“Well, yes, but that’s because…”
My kids are really—really—good at justifying their own behavior, particularly when they know they’ve directly disobeyed their parents and are therefore in a whole world of trouble. But they come by it honestly, because I was the same way as a kid. I usually had a reason for why whatever I did wrong really wasn’t. Those reasons were garbage, mind you; but I had them.
Like the time I decided I’d “borrow” the car. When I was ten. And I’d never driven before (but I’d seen my mom do it lots of times and it looked pretty simple). I had a reason: I wanted to make an audition tape for You Can’t Do That On Television, and figured the best way to do that was to drive to my friend’s house an hour away and borrow his.
I got busted before I got out of the driveway, in case you’re wondering.
Maybe you did the same thing. Not steal your mom’s car as a child, but come up with all kinds of reasons to justify your own bad behavior. If so, welcome to the club. (If not, let’s rethink that—after all, I hear lying’s a sin…)
What got me thinking about this, not coincidentally, was reading the Ten Commandments and considering their lack of wiggle room.
There is no “unless”
Think about it for a moment: when God says, “Do not have other gods besides me” (Exodus 20: 3), he’s not saying, “You can have other gods, just don’t put them in front of me,” or “if you’ve got other gods, they’ve got to be secondary to me.” He means let nothing come between us and him—there is no one and nothing that is to occupy his place of priority. We don’t get to worship him sometimes and someone else another. He is God and there is no other. The end.
Again, with the prohibition against adultery (Exodus 20:14). It’s not “do not commit adultery… unless your spouse just doesn’t understand you, or hasn’t been paying attention to you.” It’s “do not commit adultery.” Full stop.
Then there’s the one about not stealing (15). It’s not “do not steal… unless it’s from someone who deserves it or won’t miss it.” It’s “do not steal.” Period.
And one more: giving false testimony (16). It’s not “do not give false testimony against your neighbor… unless he’s a jerk, or someone you disagree with politically.” It’s “do not give false testimony.” End of discussion.
God doesn’t give us wiggle room
And although we read these commands and the clarity with which their inflexibility shines through is obvious, we still want to reinterpret them to suit our purposes. This is why you still have some people—even professing Christians—trying to claim Obama’s not an American or is funding ISIS, and thus bear false testimony against him. It’s why you’ve got people trying to claim that treating the rich unjustly is the right thing to do to care for those in need, which would be stealing.1 It’s why there’s a USA Fish at all, because some of us have forgotten that our first love is not to be a nation, but our Lord.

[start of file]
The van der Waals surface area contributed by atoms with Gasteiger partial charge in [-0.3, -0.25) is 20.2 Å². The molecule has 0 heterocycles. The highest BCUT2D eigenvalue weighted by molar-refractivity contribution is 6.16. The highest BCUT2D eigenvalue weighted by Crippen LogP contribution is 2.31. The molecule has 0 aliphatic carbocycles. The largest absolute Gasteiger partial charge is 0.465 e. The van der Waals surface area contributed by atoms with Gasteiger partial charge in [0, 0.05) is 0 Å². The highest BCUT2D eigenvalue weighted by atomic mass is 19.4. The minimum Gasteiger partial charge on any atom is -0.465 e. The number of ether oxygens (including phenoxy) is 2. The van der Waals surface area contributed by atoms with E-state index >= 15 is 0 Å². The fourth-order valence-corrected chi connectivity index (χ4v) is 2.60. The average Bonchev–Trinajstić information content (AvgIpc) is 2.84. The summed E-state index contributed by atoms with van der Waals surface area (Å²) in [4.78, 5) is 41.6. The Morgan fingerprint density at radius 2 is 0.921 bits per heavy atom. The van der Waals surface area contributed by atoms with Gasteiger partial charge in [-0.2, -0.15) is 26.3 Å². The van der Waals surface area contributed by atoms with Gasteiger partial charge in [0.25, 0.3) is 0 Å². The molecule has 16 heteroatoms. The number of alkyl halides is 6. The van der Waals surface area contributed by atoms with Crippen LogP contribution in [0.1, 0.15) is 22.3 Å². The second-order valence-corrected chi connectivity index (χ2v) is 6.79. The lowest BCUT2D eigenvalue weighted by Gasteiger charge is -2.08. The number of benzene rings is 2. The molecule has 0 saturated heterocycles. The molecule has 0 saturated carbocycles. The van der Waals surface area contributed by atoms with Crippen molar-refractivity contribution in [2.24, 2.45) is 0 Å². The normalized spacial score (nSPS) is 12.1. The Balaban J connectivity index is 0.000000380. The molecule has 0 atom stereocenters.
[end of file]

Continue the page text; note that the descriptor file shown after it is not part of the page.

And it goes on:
Regardless of how you come at them, the Ten Commandments don’t give us the kind of wiggle room we seek—and Jesus doesn’t either. We can’t forget that he moved from behavior to desires as he challenged his hearers to consider their standing before God. And could they stand before God’s law in light of his teaching?
This is something I try to be watchful for in my own heart and actions. Not because I am under the law—for Christ has set us free from the burden of trying to keep it—but because of my own tendency to wander into law keeping and self-justification. It’s tempting to read these and apply them in a heavy-handed way (e.g., if you’re not putting in your best effort at work and cutting corners, you’re stealing). But I don’t want to do that because it doesn’t go deep enough.
When I am tempted to find excuses around God’s commands, I’m looking for ways to say “I’m not that bad.” I’m blame shifting. I’m acting as though there’s something I can do to be good enough. God doesn’t give us the wiggle room we’re looking for, though. But he does give us something better—something that a “you’re not trying hard enough” approach also misses: he gives us himself. He gives us Christ, the one who obeyed the Law perfectly in every situation, in every instance. Jesus has obeyed the law for us, not so we can be free of obeying God, but so we can be free of trying to attain righteousness from our obedience. He gives us his righteousness because ours isn’t enough.
But if we believe, we do have Christ. He is all we need. And he is enough.
And God doesn’t give us any wiggle room on that, either.